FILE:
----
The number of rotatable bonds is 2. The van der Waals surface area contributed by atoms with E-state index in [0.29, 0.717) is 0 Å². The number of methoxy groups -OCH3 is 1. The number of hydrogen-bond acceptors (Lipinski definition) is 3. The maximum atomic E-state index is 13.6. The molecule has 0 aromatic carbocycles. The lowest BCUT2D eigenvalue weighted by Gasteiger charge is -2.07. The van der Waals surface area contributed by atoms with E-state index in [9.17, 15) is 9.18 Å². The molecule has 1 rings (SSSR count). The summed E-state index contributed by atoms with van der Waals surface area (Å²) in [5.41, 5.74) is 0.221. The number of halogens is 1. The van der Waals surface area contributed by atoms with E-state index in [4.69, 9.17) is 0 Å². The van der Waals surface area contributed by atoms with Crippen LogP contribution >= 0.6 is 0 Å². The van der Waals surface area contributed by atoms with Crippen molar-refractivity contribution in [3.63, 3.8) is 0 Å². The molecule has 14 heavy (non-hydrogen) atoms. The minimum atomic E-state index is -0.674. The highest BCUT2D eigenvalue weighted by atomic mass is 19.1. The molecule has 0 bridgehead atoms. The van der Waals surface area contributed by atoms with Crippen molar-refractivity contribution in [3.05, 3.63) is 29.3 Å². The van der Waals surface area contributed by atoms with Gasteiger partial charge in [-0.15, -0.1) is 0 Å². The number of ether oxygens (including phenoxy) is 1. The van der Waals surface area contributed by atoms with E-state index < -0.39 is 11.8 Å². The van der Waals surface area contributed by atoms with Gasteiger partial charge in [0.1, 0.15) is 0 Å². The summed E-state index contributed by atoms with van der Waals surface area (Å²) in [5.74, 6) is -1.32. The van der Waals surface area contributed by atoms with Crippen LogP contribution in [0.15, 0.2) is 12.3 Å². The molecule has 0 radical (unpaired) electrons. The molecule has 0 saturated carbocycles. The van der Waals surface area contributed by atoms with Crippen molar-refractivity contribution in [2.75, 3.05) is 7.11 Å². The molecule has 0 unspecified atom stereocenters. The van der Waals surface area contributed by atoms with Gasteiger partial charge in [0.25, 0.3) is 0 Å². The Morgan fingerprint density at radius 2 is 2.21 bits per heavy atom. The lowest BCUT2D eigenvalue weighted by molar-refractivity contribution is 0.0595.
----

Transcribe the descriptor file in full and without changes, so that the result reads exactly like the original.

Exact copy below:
The number of rotatable bonds is 2. The van der Waals surface area contributed by atoms with E-state index in [0.29, 0.717) is 0 Å². The number of methoxy groups -OCH3 is 1. The number of hydrogen-bond acceptors (Lipinski definition) is 3. The maximum atomic E-state index is 13.6. The molecule has 0 aromatic carbocycles. The lowest BCUT2D eigenvalue weighted by Gasteiger charge is -2.07. The van der Waals surface area contributed by atoms with E-state index in [9.17, 15) is 9.18 Å². The molecule has 1 rings (SSSR count). The summed E-state index contributed by atoms with van der Waals surface area (Å²) in [5.41, 5.74) is 0.221. The number of halogens is 1. The van der Waals surface area contributed by atoms with E-state index in [4.69, 9.17) is 0 Å². The van der Waals surface area contributed by atoms with Crippen LogP contribution >= 0.6 is 0 Å². The van der Waals surface area contributed by atoms with Crippen molar-refractivity contribution in [3.63, 3.8) is 0 Å². The molecule has 14 heavy (non-hydrogen) atoms. The minimum atomic E-state index is -0.674. The highest BCUT2D eigenvalue weighted by atomic mass is 19.1. The molecule has 0 bridgehead atoms. The van der Waals surface area contributed by atoms with Crippen molar-refractivity contribution in [3.05, 3.63) is 29.3 Å². The van der Waals surface area contributed by atoms with Gasteiger partial charge in [-0.15, -0.1) is 0 Å². The number of ether oxygens (including phenoxy) is 1. The van der Waals surface area contributed by atoms with E-state index < -0.39 is 11.8 Å². The van der Waals surface area contributed by atoms with Gasteiger partial charge in [0.1, 0.15) is 0 Å². The summed E-state index contributed by atoms with van der Waals surface area (Å²) in [5.74, 6) is -1.32. The van der Waals surface area contributed by atoms with Crippen LogP contribution in [0.15, 0.2) is 12.3 Å². The molecule has 0 radical (unpaired) electrons. The molecule has 0 saturated carbocycles. The van der Waals surface area contributed by atoms with Crippen molar-refractivity contribution in [2.75, 3.05) is 7.11 Å². The molecule has 0 unspecified atom stereocenters. The van der Waals surface area contributed by atoms with Gasteiger partial charge in [0.25, 0.3) is 0 Å². The Morgan fingerprint density at radius 2 is 2.21 bits per heavy atom. The lowest BCUT2D eigenvalue weighted by molar-refractivity contribution is 0.0595.